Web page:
"I appreciate their small size, but don't let it fool you—they are a big dog trapped in a little dog body," Kelley says. But remember: Just like humans, TFTs have a range of personalities, so your dog could be playful and energetic one day and then be a couch potato the next.

Because they're so loyal to their humans, it's possible for toy fox terriers to be a bit wary around strangers. But as long as you socialize them at a young age, they'll be more accepting of new people, animals, and situations.

Although they're great family dogs, toy fox terriers might not fare well with small children. TFTs are playful and bouncy, but their tiny bodies can't handle rough play. Also, their feisty terrier tendencies might not be a great mix with curious toddlers. As with any dog, always supervise your toy fox terrier around kiddos, and teach your children how to properly interact with pets.

His friendly and welcoming nature means he gets along well with cats and other dogs. And even though he might not stand very far off the ground, he's an alert little pup and will let you know with a sharp bark if he senses danger—or if he sees a neighbor approaching the house.

Living Needs

Because of their small size, toy fox terriers make great apartment dogs and are perfectly happy running around a space with limited square footage. But because of how energetic they are, TFTs will truly thrive with access to a fenced-in yard that has lots of room to run around. They also make ideal hiking companions (just keep him on a leash!) and do well with active families who are always on the move.

If you don't have lots of outdoor space for them to roam about, take your toy fox terrier out for daily walks around the neighborhood. "It's very comical to watch them strut down the street like they own it," Kelleys says. But keep in mind: His terrier side and breeding history give him a strong prey drive, so you'll need to keep your toy fox terrier on a leash during walks and always monitor him when outside.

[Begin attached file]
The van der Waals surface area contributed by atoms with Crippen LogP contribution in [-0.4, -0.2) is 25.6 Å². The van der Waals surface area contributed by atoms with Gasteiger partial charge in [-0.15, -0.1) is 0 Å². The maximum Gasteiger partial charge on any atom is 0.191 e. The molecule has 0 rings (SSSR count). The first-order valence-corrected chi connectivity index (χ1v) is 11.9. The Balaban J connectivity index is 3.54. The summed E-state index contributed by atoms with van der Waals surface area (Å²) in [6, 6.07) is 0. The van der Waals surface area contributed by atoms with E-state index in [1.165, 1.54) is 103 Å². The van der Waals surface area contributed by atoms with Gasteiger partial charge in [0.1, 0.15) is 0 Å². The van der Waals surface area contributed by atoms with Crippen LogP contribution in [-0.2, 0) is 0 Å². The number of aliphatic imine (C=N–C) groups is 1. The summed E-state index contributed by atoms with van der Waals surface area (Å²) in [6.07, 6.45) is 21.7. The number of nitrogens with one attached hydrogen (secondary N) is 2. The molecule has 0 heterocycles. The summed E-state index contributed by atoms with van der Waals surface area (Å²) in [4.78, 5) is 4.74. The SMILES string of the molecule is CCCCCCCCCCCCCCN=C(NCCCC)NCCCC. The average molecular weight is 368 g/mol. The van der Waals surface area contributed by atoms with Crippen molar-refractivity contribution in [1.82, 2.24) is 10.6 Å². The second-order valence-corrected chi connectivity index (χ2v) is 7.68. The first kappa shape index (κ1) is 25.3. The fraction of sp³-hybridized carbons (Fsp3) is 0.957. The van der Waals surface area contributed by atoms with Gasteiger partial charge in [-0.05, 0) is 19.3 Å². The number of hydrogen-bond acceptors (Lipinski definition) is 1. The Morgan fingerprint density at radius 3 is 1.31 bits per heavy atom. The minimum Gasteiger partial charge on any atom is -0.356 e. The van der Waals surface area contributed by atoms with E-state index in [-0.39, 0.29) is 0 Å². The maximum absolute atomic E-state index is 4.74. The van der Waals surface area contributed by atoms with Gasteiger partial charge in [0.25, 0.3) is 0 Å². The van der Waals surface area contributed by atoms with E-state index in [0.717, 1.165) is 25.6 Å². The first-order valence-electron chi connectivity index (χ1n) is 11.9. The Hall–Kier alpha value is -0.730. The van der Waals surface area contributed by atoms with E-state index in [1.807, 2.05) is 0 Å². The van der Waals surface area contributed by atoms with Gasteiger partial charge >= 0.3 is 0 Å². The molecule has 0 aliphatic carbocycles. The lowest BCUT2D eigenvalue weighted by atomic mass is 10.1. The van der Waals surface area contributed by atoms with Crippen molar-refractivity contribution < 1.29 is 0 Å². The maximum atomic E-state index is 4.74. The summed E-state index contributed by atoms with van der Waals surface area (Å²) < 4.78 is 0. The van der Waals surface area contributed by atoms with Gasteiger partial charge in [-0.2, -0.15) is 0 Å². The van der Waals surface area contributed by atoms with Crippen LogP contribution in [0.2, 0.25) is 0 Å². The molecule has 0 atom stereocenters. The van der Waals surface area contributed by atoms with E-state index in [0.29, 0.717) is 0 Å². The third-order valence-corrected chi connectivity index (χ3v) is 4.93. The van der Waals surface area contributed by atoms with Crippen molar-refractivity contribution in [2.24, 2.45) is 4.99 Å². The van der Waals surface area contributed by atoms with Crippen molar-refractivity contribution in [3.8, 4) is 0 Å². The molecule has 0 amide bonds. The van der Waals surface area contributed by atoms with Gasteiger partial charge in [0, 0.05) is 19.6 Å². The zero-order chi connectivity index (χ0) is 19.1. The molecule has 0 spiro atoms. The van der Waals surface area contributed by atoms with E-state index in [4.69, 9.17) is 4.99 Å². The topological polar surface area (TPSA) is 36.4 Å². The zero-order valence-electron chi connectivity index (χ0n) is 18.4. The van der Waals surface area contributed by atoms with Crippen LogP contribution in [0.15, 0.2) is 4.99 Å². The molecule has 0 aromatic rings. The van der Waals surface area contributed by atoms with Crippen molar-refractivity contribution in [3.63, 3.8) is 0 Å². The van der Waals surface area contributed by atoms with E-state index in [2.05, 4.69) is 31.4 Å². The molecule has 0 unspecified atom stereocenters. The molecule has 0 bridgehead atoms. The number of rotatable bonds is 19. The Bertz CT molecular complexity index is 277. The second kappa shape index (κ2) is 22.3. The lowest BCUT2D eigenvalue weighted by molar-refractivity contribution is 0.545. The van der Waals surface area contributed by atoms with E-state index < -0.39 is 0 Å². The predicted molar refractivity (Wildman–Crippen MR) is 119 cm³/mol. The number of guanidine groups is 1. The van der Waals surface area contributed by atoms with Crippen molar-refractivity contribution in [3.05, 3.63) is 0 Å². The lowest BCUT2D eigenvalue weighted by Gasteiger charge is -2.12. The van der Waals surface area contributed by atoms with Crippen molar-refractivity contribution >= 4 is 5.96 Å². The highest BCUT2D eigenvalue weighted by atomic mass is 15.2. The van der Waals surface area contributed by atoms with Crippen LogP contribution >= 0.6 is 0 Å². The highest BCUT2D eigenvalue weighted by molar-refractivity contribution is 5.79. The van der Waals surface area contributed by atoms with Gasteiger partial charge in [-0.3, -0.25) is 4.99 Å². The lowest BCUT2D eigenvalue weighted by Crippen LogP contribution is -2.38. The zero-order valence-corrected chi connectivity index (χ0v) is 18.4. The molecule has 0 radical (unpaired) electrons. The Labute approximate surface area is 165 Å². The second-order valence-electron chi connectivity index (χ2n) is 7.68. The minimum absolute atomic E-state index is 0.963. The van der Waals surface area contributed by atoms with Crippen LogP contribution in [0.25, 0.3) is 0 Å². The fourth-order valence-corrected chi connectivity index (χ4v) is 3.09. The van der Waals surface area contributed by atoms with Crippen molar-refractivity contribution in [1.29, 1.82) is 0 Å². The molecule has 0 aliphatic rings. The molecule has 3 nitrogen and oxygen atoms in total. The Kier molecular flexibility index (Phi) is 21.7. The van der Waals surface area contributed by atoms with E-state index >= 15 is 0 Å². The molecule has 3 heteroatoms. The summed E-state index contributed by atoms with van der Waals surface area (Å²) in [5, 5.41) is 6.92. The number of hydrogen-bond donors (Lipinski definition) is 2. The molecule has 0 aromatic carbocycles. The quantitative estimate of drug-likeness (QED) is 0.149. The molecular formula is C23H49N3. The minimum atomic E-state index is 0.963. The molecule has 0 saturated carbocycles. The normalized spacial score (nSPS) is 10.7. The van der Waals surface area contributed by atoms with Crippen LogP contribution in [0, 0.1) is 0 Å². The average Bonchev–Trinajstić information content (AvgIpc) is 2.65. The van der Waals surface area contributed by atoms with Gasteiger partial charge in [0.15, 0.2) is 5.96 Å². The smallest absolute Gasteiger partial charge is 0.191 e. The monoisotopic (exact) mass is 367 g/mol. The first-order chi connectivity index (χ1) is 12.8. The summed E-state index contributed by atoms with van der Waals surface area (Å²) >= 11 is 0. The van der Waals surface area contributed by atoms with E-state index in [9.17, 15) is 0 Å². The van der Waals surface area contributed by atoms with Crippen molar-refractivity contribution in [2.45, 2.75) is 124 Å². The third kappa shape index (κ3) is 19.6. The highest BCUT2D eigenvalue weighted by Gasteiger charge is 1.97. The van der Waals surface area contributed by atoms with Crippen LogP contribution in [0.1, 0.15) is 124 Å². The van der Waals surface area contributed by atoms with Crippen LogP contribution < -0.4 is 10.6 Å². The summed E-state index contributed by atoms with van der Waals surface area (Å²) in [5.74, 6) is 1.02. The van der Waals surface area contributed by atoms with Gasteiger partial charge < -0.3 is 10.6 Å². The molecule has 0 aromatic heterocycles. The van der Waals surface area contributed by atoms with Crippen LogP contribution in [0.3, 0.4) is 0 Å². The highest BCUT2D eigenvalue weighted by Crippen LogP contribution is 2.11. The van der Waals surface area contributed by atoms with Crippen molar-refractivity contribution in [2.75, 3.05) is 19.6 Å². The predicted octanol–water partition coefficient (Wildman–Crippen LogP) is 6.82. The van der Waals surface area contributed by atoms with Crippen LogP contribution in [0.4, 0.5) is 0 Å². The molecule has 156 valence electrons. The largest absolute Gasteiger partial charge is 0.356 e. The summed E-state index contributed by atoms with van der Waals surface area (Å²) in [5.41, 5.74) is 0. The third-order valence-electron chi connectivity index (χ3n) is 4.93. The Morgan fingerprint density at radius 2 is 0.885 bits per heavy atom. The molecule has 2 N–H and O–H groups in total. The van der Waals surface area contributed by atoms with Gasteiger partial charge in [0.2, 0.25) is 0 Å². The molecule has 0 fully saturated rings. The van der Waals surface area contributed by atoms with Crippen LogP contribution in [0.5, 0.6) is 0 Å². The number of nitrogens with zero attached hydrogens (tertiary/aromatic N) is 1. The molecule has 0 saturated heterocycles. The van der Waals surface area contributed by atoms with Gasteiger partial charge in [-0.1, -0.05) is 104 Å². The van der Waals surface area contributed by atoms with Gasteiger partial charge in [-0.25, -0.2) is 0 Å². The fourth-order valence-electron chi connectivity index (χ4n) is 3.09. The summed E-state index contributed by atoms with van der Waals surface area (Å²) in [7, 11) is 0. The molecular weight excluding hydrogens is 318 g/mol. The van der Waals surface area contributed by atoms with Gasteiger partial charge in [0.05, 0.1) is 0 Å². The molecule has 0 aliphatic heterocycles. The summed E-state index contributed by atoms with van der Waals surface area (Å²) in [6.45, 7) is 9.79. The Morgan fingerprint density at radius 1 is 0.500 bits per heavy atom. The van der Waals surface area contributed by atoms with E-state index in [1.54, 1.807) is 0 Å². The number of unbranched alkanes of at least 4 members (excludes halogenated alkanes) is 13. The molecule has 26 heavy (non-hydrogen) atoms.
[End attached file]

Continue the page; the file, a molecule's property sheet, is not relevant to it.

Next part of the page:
Because they have such a short, fine coat, toy fox terriers are definitely house dogs and shouldn't be left outside for too long, especially during winter. It's a good idea to dress them in a coat or stylish sweater during cold-weather walks, and keep a raincoat on-hand if they have to go out in a drizzle.

Kids love playing with TFTs because of their energy and playfulness, but again, small children with tendencies to rough house shouldn't be left unsupervised around this toy breed. But toy fox terriers thrive with older kids and with kiddos who know how to properly play with them and hold their tiny bodies.

In addition to being apartment-friendly, their small stature gives them some great perks. Toy fox terriers are a super easy breed to travel with, whether you're going on a long road trip, hopping on an airplane, or just driving around town running errands. They'll make a great "purse dog"—as long as they get plenty of time to run around and stretch their little legs later.


If you're looking for a dog who's low maintenance in the grooming department, toy fox terriers are your pup. His short coat requires minimal care, and he only sheds on occasion. When you do notice he's shedding, which Kelley says often happens in the spring, you can use a small shedding comb or a deshedding glove to keep those short hairs off your floor. Toy fox terriers only need to be bathed occasionally—or if you catch him running around in mud. In between washes, you'll typically need to brush him once a week.